Lincoln), corporate CEOs (Steve Jobs) other educational leaders (those with whom I have worked in the past), Super Bowl-winning coaches (Giants' coach Coughlin), and...NBA point guards. A New York Times article (February 25, 2012) "exposed" the truth about New York Knicks' guard Jeremy Lin. The Lin reality (he is a worldwide phenomenon because of his seemingly sudden success), is that his march to winning has been a slow evolution that has taken years of hard work.
Four principles guided Lin to success, according to Times author Howard Beck, and I have found remarkable similarities between my path toward leadership effectiveness and the things that have guided Lin to his place in NBA stardom.
Lin was an eager learner: He didn't come out of the gate knowing what to do. He had an awful lot of learning to do. "Jeremy couldn't shoot at all" said Keith Smart, coach of the NBA Sacramento Kings. Still, "Lin kept arriving early and staying late, devouring film and working studiously..." (Beck).
It took me at least 18 years to learn the ins and outs of effective leadership. I was willing to learn from my mistakes (and my successes) and closely studied the habits of those educational leaders who personified excellence. I wasn't born a leader. I learned and learned and learned until I had my "aha" moment. It was my inclination to learn from my mistakes that allowed me to grow exponentially.
There were stages to Lin's growth: Lin was overlooked and disregarded by college coaches and then ignored in the NBA draft and waived from teams twice in two weeks (Beck). His lonely early morning workouts in 2010 focused first on learning how to use the opposite of the court, which led to learning how take a blow on the drive and still get off the shot, which led to reading and attacking defensive double-teams, and so on.
The point is, most people's effectiveness is cultivated in stages. At stage one, I learned the "technical" aspects of educational leadership- how to provide teachers with constructive feedback, how to produce a successful professional development day, etc. Then, I learned how to leverage groups of people to develop curricula, and make other critical school programming decisions. Finally, I learned (and this was the most difficult stage of growth) how to be the "guide on the side" moving large swaths of people (like entire school districts) toward attainment of a goal.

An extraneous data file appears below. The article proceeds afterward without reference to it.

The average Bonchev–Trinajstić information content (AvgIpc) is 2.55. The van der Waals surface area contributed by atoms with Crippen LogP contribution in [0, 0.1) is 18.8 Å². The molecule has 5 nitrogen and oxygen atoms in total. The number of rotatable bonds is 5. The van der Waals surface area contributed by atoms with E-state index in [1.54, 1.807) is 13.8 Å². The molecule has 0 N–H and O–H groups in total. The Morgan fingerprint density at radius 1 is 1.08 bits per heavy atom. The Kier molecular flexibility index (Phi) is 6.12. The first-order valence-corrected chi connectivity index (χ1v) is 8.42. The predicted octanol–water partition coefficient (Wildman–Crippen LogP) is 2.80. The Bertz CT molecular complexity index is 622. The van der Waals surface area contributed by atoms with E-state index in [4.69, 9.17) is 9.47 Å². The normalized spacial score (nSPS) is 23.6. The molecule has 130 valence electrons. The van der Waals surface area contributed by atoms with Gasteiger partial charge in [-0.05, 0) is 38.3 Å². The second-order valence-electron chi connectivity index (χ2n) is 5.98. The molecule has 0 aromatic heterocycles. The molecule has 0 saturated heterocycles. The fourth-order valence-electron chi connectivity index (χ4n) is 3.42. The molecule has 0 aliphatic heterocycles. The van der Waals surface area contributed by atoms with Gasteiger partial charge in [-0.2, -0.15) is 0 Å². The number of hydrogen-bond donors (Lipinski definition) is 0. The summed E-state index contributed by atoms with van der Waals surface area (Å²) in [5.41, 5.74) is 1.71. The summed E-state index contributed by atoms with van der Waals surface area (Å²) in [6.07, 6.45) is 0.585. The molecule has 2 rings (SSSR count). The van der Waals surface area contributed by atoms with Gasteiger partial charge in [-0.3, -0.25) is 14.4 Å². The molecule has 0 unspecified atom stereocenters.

Lin "beat the ghost:" Lin played a game called "Beat the Ghost" to help frame a concrete goal he had to attain in order to accomplish his learning mission. He didn't stop practicing a particular drill until he could "beat the ghost."
I have failed at some things but worked very hard never to fail at something twice. I kept trying to beat my "ghosts" by targeting certain accomplishments (e.g. putting together a professional development day that sincerely met the needs of teachers, facilitating curriculum development that met state regulations but was also pertinent to the district's needs, etc.). I mentally catalogued what it took to beat each ghost along the way.
Putting it all together: Lin's "aha moment" came on February 4, 2012 when 20 months of lessons and hard work coalesced into one eye-opening performance, and then a string of them (Beck).
Everything will come together in due time, but for some that time will take longer than for others. It all came together for me after many years of learning, stage development, and targeted goal accomplishment. I will hit bumps along the road, but I will be willing to go back and learn from those bumps so I can grow forward. I think about how I can stay one step ahead of my challenges. Lin's former Harvard coach pointed out, "Someone's going to figure out how to slow [Lin] down and stop him, [but] he's going to figure out how to beat that."